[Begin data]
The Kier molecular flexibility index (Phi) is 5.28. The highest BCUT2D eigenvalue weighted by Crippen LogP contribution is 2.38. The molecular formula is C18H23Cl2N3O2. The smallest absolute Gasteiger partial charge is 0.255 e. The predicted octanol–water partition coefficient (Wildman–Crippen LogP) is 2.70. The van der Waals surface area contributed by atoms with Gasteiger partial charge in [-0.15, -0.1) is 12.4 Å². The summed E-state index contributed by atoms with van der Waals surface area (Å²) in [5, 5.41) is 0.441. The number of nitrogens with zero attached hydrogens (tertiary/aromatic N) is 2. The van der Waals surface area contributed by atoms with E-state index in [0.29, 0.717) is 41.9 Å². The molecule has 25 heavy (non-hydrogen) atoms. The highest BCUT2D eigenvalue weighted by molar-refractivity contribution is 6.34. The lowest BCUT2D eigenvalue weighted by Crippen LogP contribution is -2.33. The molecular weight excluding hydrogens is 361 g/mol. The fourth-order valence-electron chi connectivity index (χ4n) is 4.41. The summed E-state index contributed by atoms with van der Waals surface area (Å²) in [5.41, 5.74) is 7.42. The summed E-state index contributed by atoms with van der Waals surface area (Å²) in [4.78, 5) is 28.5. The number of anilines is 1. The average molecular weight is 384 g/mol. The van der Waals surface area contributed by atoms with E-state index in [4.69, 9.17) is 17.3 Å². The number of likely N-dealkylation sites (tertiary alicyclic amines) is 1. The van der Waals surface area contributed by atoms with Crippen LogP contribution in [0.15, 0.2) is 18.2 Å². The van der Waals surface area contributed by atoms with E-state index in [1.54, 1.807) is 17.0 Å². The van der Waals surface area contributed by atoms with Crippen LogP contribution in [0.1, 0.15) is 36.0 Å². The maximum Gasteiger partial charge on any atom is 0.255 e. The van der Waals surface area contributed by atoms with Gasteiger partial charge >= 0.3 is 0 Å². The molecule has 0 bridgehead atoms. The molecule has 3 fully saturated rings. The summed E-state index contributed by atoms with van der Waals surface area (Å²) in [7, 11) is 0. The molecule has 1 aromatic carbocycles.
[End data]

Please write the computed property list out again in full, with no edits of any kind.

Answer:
The Kier molecular flexibility index (Phi) is 5.28. The highest BCUT2D eigenvalue weighted by Crippen LogP contribution is 2.38. The molecular formula is C18H23Cl2N3O2. The smallest absolute Gasteiger partial charge is 0.255 e. The predicted octanol–water partition coefficient (Wildman–Crippen LogP) is 2.70. The van der Waals surface area contributed by atoms with Gasteiger partial charge in [-0.15, -0.1) is 12.4 Å². The summed E-state index contributed by atoms with van der Waals surface area (Å²) in [5, 5.41) is 0.441. The number of nitrogens with zero attached hydrogens (tertiary/aromatic N) is 2. The van der Waals surface area contributed by atoms with E-state index in [0.29, 0.717) is 41.9 Å². The molecule has 25 heavy (non-hydrogen) atoms. The highest BCUT2D eigenvalue weighted by molar-refractivity contribution is 6.34. The lowest BCUT2D eigenvalue weighted by Crippen LogP contribution is -2.33. The molecular weight excluding hydrogens is 361 g/mol. The fourth-order valence-electron chi connectivity index (χ4n) is 4.41. The summed E-state index contributed by atoms with van der Waals surface area (Å²) in [5.41, 5.74) is 7.42. The summed E-state index contributed by atoms with van der Waals surface area (Å²) in [4.78, 5) is 28.5. The number of anilines is 1. The average molecular weight is 384 g/mol. The van der Waals surface area contributed by atoms with E-state index in [4.69, 9.17) is 17.3 Å². The number of likely N-dealkylation sites (tertiary alicyclic amines) is 1. The van der Waals surface area contributed by atoms with Crippen LogP contribution in [0.15, 0.2) is 18.2 Å². The van der Waals surface area contributed by atoms with E-state index in [1.54, 1.807) is 17.0 Å². The van der Waals surface area contributed by atoms with Crippen LogP contribution in [0.1, 0.15) is 36.0 Å². The maximum Gasteiger partial charge on any atom is 0.255 e. The van der Waals surface area contributed by atoms with Gasteiger partial charge >= 0.3 is 0 Å². The molecule has 0 bridgehead atoms. The molecule has 3 fully saturated rings. The summed E-state index contributed by atoms with van der Waals surface area (Å²) in [7, 11) is 0. The molecule has 1 aromatic carbocycles.